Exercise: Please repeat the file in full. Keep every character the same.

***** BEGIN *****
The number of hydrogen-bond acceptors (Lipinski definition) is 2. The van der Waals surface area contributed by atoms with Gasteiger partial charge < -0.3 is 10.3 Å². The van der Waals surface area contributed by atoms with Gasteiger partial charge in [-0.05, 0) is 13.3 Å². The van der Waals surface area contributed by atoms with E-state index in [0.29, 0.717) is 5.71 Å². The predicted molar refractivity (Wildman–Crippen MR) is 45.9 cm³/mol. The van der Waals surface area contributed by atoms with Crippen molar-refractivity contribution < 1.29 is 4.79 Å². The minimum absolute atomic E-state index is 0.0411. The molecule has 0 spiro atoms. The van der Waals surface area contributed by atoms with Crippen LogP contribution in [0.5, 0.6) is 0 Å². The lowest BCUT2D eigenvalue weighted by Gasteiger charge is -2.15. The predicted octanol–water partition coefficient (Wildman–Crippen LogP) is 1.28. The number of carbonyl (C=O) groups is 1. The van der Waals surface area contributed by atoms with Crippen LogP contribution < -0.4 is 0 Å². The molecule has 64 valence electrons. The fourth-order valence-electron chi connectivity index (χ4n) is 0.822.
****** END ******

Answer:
The number of hydrogen-bond acceptors (Lipinski definition) is 2. The van der Waals surface area contributed by atoms with Gasteiger partial charge < -0.3 is 10.3 Å². The van der Waals surface area contributed by atoms with Gasteiger partial charge in [-0.05, 0) is 13.3 Å². The van der Waals surface area contributed by atoms with E-state index in [0.29, 0.717) is 5.71 Å². The predicted molar refractivity (Wildman–Crippen MR) is 45.9 cm³/mol. The van der Waals surface area contributed by atoms with Crippen molar-refractivity contribution < 1.29 is 4.79 Å². The minimum absolute atomic E-state index is 0.0411. The molecule has 0 spiro atoms. The van der Waals surface area contributed by atoms with Crippen LogP contribution in [0.5, 0.6) is 0 Å². The lowest BCUT2D eigenvalue weighted by Gasteiger charge is -2.15. The predicted octanol–water partition coefficient (Wildman–Crippen LogP) is 1.28. The number of carbonyl (C=O) groups is 1. The van der Waals surface area contributed by atoms with Crippen LogP contribution < -0.4 is 0 Å². The molecule has 64 valence electrons. The fourth-order valence-electron chi connectivity index (χ4n) is 0.822.